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Confessions of a Swapaholic


In a recession, you swap till you drop.

On a recent Saturday afternoon, I went to a clothing swap hosted by a group known as the Brooklyn Clothing Exchange.

For an exchange of second-hand clothing, the setting was sublime: The Macon branch of the Brooklyn library system, located in the neighborhood of Stuyvesant Heights, is a stately and gorgeous Classic Revival red-brick building erected more than a hundred years ago as a gift from Andrew Carnegie. Of course, the swap meet was held in its ancient (and suitably musty) basement -- but swappers can't be choosers.

Like the building, swaps are an old tradition. One can imagine women in Victorian England exchanging period clothing and gossiping about the local noblemen. Swaps were once an informal affair, usually held among friends. But now, because of a confluence of factors -- the Internet and social networking, the recession, and the green movement -- they seem to have become a formal and popular trend.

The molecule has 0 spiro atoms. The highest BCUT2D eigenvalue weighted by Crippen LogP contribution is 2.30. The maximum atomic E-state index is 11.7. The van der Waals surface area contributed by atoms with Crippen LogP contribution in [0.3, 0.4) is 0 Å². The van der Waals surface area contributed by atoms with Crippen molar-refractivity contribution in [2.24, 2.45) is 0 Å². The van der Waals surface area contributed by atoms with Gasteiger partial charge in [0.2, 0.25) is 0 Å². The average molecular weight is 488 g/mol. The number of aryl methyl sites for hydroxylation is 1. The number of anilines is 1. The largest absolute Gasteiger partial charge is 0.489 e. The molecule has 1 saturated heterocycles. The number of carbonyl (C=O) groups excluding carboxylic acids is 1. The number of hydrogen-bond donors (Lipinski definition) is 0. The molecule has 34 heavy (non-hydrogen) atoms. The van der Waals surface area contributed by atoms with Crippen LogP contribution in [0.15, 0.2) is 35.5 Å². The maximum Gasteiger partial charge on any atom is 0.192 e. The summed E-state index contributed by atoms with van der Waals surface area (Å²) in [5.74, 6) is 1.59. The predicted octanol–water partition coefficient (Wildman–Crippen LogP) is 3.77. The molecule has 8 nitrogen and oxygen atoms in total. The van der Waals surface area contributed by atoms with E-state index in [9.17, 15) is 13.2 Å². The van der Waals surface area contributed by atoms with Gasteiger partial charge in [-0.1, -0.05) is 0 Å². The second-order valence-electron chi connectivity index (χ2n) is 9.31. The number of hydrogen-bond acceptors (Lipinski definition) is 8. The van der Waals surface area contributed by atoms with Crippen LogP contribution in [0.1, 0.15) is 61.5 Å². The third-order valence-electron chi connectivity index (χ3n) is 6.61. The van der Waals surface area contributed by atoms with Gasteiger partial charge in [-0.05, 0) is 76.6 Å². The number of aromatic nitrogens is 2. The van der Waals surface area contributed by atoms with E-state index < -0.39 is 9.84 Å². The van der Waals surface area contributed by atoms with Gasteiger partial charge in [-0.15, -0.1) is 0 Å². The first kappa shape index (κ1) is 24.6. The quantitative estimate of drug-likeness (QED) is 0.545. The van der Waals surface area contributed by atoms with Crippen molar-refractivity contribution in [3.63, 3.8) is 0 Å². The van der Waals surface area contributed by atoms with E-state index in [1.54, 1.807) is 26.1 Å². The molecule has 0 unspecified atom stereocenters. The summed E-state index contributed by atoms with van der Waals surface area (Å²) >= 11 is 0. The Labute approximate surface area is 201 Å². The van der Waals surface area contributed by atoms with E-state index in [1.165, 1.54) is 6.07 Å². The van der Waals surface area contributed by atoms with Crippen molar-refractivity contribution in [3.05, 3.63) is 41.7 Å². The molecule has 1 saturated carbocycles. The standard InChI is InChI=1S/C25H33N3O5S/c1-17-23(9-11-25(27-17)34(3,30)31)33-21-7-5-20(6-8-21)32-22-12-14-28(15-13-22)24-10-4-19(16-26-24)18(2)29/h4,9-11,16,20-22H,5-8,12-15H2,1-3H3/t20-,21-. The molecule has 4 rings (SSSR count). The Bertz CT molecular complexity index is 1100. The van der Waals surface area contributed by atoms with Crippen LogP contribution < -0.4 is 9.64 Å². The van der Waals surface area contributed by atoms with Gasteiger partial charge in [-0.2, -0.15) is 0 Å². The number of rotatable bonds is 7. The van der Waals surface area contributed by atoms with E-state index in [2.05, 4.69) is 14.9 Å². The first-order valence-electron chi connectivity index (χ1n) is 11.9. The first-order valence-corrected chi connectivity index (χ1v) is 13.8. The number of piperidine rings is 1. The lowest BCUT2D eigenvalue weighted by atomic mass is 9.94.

The premise is simple: You drop off clothes and sift through what others brought. No money is exchanged.

I discovered the Brooklyn Clothing Exchange on, where several swap groups in New York are listed. Besides interviewing those who showed up, I also had some clothes to contribute -- gray Levi jeans, 2 vintage T-shirts, a polo shirt, and the kind of long-sleeved Diesel shirt a hip cowboy might wear. I, however, am not a hip cowboy, so it got swapped.

This was the Brooklyn Clothing Exchange's third swap at the library. Besides the Meetup announcement, its organizers had posted fliers around the neighborhood. I arrived shortly after 1 p.m., passing through the library's main room, under vaulted white ceilings, and past original oak paneling and dark-brown wooden benches, then down into the basement.

Only a few people had already arrived, and the group's founder, Kioka Williams, organized men's, women's, baby's, and children's clothes on long tables along 2 narrow hallways. The selection on the men's table was sparse.

Williams started the group last November. Most attendees, she said, live in the neighborhood or learned about it via blogs. Williams used to work in the fashion industry in New York and Los Angeles, and she didn't like what she saw -- sheer waste and excess and materialism, she said. "One of my causes is recycling clothing," she told me. "This is the most feasible way to do it."
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